I just want to set the record straight that I called these garments thus because it is what the American and Canadian marketplace knows and understands as a fashion definition. We’ve been acculturated since the 60’s when these garments came to us from Europe and North Africa and Asia as casual wear, beach and pool wear, loungewear. Now, with Covid-19, the idea is being reintroduced to the world of contemporary clothing as a perfect solution to comfort while we are homebound.

Let’s have the conversation: Clothing origins from Mexico deserve to be called by their true name. Huipil. Bluson. Blusa. Rebozo. Quechquemitl. Etc. And, we can spread the word about the quality of Mexico’s indigenous weaving by using the true name of the garment. People need to know these are huipiles. Not caftans or tunics.

Bluson: A short, cropped flowing version of a huipil, usually waist-length or hip-length.

Blusa: A blouse, more fitted than free-form; a universal term.

Rebozo: A shawl whose origins are from the Philippines via Spain.

Quechquemitl: A triangular pull-over shawl, scarf, cover-up that is pre-Hispanic and the first indigenous garment.

So, help us out here. When you wear one of these garments, call it a Huipil. Together, we can be influencers and talk about Mexico as being a fashion innovator rather than a follower of Euro-centric style. You give value to the weavers this way, too. Thank you.

Still some beauties from Las Sanjuaneras For Sale

#10. Andrea. Bluson. Marigold, chocolatillo. 35-1/2×24. $295.

To Buy: Please email me normahawthorne@mac.com with your name, mailing address and item number. I will mark it SOLD, send you a PayPal link to purchase and add $12 for cost of mailing. Please be sure to select Send Money to Family and Friends! We also accept Venmo and I can send you a Square invoice (+3% fee) if you don’t use PayPal.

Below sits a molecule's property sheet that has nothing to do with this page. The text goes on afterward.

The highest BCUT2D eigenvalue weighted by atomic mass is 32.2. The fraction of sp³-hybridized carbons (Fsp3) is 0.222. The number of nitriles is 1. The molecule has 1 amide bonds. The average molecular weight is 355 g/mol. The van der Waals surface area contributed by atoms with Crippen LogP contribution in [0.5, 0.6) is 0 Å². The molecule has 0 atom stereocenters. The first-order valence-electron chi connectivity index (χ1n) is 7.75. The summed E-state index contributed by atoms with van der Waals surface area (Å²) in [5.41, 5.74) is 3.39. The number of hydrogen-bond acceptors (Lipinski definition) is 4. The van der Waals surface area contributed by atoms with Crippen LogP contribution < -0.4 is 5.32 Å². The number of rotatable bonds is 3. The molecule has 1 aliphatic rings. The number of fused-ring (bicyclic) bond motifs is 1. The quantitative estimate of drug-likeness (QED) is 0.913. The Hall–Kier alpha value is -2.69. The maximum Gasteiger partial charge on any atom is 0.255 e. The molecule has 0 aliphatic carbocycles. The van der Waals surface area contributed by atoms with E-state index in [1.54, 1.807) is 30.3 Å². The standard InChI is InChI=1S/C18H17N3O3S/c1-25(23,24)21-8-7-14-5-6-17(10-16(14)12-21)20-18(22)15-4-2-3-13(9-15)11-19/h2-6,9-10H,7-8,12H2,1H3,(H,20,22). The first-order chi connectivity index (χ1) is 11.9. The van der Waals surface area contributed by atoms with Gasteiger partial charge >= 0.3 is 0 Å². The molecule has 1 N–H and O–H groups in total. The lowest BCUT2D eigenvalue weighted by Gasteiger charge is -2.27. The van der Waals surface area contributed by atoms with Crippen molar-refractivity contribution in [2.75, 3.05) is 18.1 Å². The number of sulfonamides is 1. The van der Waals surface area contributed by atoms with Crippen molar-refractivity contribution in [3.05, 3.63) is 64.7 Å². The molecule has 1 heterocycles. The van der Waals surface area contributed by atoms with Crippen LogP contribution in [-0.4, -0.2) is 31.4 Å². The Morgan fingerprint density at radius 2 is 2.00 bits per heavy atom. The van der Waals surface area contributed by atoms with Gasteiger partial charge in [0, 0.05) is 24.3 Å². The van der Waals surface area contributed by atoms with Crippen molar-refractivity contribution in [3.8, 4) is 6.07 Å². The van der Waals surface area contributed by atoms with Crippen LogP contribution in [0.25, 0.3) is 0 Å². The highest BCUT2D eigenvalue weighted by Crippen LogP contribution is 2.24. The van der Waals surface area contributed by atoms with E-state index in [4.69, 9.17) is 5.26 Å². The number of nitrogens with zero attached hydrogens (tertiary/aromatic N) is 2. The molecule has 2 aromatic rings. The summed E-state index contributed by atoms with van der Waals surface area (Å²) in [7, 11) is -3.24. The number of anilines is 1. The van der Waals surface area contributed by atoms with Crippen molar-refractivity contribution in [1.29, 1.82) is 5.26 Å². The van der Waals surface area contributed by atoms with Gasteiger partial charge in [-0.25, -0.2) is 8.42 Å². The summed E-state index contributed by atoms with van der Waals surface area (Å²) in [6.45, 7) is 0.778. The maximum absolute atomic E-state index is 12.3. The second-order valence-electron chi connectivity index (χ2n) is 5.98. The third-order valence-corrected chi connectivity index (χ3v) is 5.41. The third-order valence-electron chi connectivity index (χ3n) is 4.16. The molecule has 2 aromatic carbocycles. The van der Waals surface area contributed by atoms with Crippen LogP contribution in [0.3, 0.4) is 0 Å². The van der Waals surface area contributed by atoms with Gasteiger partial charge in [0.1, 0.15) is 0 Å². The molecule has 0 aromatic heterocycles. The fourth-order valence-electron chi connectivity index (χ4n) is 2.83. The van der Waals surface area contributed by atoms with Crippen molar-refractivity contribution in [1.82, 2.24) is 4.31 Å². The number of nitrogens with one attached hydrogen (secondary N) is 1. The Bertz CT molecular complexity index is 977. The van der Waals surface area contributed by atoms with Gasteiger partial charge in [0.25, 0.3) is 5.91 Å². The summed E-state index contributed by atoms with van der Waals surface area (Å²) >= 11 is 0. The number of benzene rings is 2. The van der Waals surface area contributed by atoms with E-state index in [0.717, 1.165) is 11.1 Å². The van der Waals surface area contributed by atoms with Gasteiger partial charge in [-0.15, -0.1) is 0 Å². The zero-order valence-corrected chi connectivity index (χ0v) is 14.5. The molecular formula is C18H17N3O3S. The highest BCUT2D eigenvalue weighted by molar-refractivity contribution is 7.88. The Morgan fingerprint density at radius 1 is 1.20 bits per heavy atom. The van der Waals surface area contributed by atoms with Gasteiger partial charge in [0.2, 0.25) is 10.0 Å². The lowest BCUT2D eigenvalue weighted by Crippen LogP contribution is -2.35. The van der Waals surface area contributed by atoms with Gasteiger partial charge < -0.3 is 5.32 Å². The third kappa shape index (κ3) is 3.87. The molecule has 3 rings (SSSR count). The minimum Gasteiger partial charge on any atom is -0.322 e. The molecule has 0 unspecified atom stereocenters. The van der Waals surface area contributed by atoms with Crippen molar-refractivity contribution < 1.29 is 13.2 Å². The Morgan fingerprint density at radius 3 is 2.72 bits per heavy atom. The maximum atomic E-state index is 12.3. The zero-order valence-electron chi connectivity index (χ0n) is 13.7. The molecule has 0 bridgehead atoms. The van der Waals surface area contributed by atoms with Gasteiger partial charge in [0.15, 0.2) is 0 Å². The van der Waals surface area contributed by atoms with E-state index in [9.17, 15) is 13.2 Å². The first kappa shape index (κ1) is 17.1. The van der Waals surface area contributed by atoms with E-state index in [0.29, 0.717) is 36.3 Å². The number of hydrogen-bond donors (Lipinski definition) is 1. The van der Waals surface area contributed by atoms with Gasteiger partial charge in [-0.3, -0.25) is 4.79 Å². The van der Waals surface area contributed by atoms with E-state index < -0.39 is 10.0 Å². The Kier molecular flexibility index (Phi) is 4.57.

#2. Camerina. Huipil. Indigo, iron oxide. $285. 34-1/2×34. $285.
#18. Aurora. 19×28. Blusa. Nanche, mahogany, almond, beet. $195.
SOLD. #16. Patrocinia. Bluson. Indigo, native cotton, $195.
#24. Aurora. Bluson. Beet, mahogany, nanche, almond, iron oxide. 38×22. $295.
SOLD. #7. Maria Lucia. 40×40. Huipil. Indigo, iron oxide, beet, nanche. $395
#20. Andrea. Blusa. Marigold, iron oxide, native cotton. 22-3/4×30. $195.
#21. Margarita. Blusa. Marigold, iron oxide, beet, brazilwood, 22-3/4×35. $165.

Shop Open: Las Sanjuaneras Textiles Huipiles, Kaftans, Tunics

Call them huipiles, kaftans, tunics or ponchos. Whatever you call them, call them comfortable, cozy, casual cover-ups. Perfect for lounging or working from home. Perfect for a socially distant safe get-together. Perfect for feeling good in times of Covid-19 and related stress. We are looking for beauty in our lives now especially, and this is one way to attain it.

SOLD. #1. Margarita. 34×43. marigold, iron oxide, indigo. $375.

Read about the Las Sanjuaneras Cooperative here!

There are 27 pieces I’m offering in this collection today. Some are gauzy, light as a feather hand weaves. Some are mid-weight. Some can be used as a poncho. Others are long, short, wide, narrow or cropped. Some are size large and extra-large. Others are small and will fit the petite among us. Please scroll through and make your selection carefully. All sales are final because I will have already paid the weavers by the time I mail them.

Las Sanjuaneras weaver. Photo by Ana Paula Fuentes

100% natural dyes on native, hand-spun cotton, woven on the back strap loom, with slubs and imperfect beauty

To Buy: Please email me normahawthorne@mac.com with your name, mailing address and item number. I will mark it SOLD, send you a PayPal link to purchase and add $12 for cost of mailing. Please be sure to select Send Money to Family and Friends! We also accept Venmo and I can send you a Square invoice (+3% fee) if you don’t use PayPal.

#20. Andrea. Marigold, iron oxide, native cotton. 22-3/4×30. $195.

Note: All measurements are in inches. Width is across the front (one side). Please double for circumference. Length is shoulder to hem. Most necks have a 7-8″ opening from shoulder to V.

First come. First served. First email in gets first choice.

SOLD. #4. Delfina. Marigold, mahogany. 34-1/2×38. $365.
SOLD. #11. Margarita. 21×34. Marigold, nanche. $185.
SOLD. #5. Cleotilde. Indigo, mahogany. 38×45. $395.
SOLD. #6. Andrea. Oak, indigo gauze. 35×44. $395.